"Here to Fall" mp3
Plenty of convoluted career-spanning assessments will be thrown around for Yo La Tengo’s 16th release, celebrating their longevity as one of the few remaining bands from the 80’s indie-rock aristocracy. This is only inevitable for this month’s release, Popular Songs, as even this reviewer’s age barely matches their tenure as a band. Such was the same when Sonic Youth released their latest, and such will be the same when the Flaming Lips bring out their next batch.
But far from some beatnik-romanced no-wave haunt-fest, or some sunshine acid-tinged psychedelic punk trip (as the formerly mentioned are respectively pinned), Yo La Tengo have always kept their noses clean and their feet moving – hopping from three to four different genres within the start-and-stop-time of every album. They grace a hazy drug-rock daydream (“Here to Fall”) that swells with stately strings, they genuinely capture the driving chug and shimmy of so many lo-fi college rockers aiming their fuzz-rock sludge so ambitiously towards the wavy hooks of power-pop (“Nothing to Hide”), a soulful little aerodynamic dance-n-strut tune, (“Periodically Triple or Double”) sounds so delicate or abiding that it might be playing from a neighbors radio upon the stoop of sardine’d homes in a paved urban jungle on a dying summer day, cutting away for a staticy crackle that distracts you long enough for singer Ira Kaplan to sidewind into one of his characteristic instrumental freakouts that epitomize graceful noise. This grooving trip at the halfway point sees the trio lean into one of their unabashed send-up songs, like “Little Honda” blew a kiss to driving surf tunes or “Watch Out For Me Ronnie” was a jittery juke towards late 50’s hectic rock, “Periodically” pushes them into a bass line that mirrors the heartwarming chromatics of the opening of Motown jam “Sugary Pie Honey Bunch,” bringing those delightful strings back in to provide wings for the nerdy lovebirds of Kaplan and drummer Georgia Hubley.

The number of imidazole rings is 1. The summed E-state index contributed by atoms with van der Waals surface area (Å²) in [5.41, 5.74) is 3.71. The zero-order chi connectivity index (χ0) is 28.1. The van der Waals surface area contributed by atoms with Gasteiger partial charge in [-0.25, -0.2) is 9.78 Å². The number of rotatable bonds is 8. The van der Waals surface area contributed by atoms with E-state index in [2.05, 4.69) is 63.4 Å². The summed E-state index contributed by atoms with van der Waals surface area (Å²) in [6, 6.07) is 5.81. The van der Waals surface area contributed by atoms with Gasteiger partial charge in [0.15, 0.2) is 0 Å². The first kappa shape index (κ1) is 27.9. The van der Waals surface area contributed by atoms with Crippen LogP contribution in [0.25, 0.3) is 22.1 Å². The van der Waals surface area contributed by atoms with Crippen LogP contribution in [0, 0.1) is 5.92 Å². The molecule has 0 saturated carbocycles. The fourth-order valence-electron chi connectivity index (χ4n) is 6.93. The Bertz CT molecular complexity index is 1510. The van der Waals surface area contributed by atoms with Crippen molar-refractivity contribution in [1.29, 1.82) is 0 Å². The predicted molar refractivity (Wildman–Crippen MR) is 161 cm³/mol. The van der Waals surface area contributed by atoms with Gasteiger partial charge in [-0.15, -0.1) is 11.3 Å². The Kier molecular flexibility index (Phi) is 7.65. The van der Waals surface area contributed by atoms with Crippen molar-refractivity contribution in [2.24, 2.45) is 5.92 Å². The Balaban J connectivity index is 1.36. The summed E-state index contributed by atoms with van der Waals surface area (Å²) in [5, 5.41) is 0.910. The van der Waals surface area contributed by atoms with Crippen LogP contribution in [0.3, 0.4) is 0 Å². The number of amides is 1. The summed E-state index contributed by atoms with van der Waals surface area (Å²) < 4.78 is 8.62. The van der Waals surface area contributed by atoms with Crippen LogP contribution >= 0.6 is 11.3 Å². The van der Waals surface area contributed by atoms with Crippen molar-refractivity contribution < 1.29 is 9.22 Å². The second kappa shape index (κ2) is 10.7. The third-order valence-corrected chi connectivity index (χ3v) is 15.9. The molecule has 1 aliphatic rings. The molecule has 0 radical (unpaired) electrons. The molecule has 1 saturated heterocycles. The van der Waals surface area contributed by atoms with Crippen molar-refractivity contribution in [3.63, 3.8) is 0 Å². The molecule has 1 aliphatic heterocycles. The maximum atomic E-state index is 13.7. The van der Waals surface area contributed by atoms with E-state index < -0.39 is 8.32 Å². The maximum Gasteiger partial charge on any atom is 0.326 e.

Known for their loungey lullabies that feel like the come-down lull back stage or the perfect night cap under the stars (fleshed out here with “I’m On My Way”) or for extensive jaunts that either greet or surpass the ten minute mark riding sturdy and consistently pleasing bass lines while Kaplan flexes his guitar scorching penchant, (“And The Glitter Is Gone”), the Hoboken NJ trio always had an ear for pop that wasn’t so easily defined as their similarly-long-lasting counterparts. On 2006’s I Am Not Afraid of You and I Will Beat Your Ass, the band locked into some impressive presentations that were crisp, clean, danceable (“Mr. Tough”) or followed a nice twangy folk style (“The Weakest Part”). The entirety of side one of Popular songs could be played on the radio and have everyone fall in love with it – but whatever grimy sort of punk or avant-pop leanings they may have exerted in previous more ostentatious outings, is stripped away for a subtle, aerodynamic pop sound led by pianos and strings. Side two, however, is where they get back to the subtly mind-expanding atmospheric rock, (the odyssey-like “More Stars Than There Are In Heaven”), as grand as outer space itself, but still cozy enough to settle into anyone’s lamplit bedroom.
What are we all supposed to say? Yo La Tengo do it again? Ask yourself what ‘it’ is, and how that ‘it’ may be specific to Yo La Tengo. Few who find them walk away not feeling some enamored.